Estes' regiment, of Wharton's division, picketing the Tennessee River from Bridgeport to Guntersville; Wade's regiment, Martin's division, from Guntersville to Decatur, and detachments from Roddey's brigade from Decatur to the mouth of Bear Creek. The main body of Wharton's division was stationed near Rome, Ga.; of Martin's division near Alexandria, Ala., and of Roddey's brigade near Tuscumbia, Ala. Two regiments of the corps were on detached duty with General Pillow.
On the 27th, General Martin's command, numbering about 1,200 men, was ordered to Trenton, and General Wharton's to the vicinity of Chattanooga.
On the 29th, the enemy crossed the Tennessee River in force, driving back the pickets of Colonel Estes' regiment. About 500 men of General Martin's division, under Lieutenant-Colonel Mauldin, moved up Will's Valley, and were placed on picket duty below Chattanooga
It now became evident that the enemy were moving two divisions of cavalry and MCCook's corps of infantry over Sand Mountain and into Will's Valley by the Caperton road. I was ordered to take post in Broomtown Valley for the purpose of picketing the passes of Lookout Mountain. General Martin, with about 1,200 men, guarded the passes from the Tennessee River to Neal's Gap, and General Wharton from Neal's Gap to Gadsden. These commands kept the enemy continually observed and full reports concerning him were several times each day sent to army headquarters. Several columns of the enemy's cavalry were pushed over the mountain, all of which were successfully driven back.
On September 12, McCook's corps of infantry and Stanley's corps of cavalry moved over the mountain at Alpine, and after a severe fight our cavalry (under Colonel Avery, a most gallant and discreet officer) was compelled to fall back.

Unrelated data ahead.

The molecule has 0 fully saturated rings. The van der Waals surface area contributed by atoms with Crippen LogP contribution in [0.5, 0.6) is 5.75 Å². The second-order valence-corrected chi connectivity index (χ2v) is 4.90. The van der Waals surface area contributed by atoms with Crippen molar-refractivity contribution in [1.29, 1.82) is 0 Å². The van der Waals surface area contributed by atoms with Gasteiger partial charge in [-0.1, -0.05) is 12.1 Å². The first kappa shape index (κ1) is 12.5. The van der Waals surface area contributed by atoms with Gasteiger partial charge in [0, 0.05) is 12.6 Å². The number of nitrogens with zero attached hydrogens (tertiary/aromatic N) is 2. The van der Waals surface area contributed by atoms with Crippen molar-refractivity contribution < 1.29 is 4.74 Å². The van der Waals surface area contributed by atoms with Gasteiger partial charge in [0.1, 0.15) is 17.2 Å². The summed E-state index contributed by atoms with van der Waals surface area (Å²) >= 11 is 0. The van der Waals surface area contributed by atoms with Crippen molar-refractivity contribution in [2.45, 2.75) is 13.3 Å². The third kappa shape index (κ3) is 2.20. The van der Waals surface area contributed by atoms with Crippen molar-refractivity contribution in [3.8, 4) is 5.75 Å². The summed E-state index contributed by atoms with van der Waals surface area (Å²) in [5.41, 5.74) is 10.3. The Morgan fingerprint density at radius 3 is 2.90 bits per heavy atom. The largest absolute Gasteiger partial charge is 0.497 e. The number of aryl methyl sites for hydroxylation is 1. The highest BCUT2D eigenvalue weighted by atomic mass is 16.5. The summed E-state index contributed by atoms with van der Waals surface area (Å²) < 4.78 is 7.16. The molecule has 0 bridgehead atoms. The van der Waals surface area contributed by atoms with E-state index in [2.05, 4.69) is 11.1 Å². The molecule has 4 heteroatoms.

Skirmishing continued nearly every day until the 17th, when I was ordered to move into McLemore's Cove by Dug and Catlett's Gaps and attack the enemy in order to make demonstration in that direction. We fought for some hours, driving the enemy for some distance, but finally developed a force too large to be dislodged.
On the following day we moved to Owens' Ford, on Chickamauga River, leaving heavy pickets at all the gaps of the mountain as far as Gadsden.
About 2 p.m. I learned the enemy's cavalry were moving up McLemore's Cove. I moved across the river and warmly assailed their flank, dividing the column and driving the enemy in confusion in both directions.
During the night I received orders to guard well all the passes of the mountain and all the fords of the river down to General Longstreet's left flank, and to attack the enemy at every opportunity which presented itself. This order was complied with, and the remainder of my force was concentrated at Glass' Mill. A considerable force of the enemy with artillery were deployed on the opposite bank and warm skirmishing commenced. As soon as arrangements could be made I dismounted all my available force, crossed, and warmly assailed the enemy, hoping that we might draw troops from the center and thus create a diversion. After a short fight the enemy wavered. We charged him and drove a largely superior force fully 2 miles to Crawfish Spring, killing and wounding large numbers and taking 35 officers and men prisoners, besides the wounded. We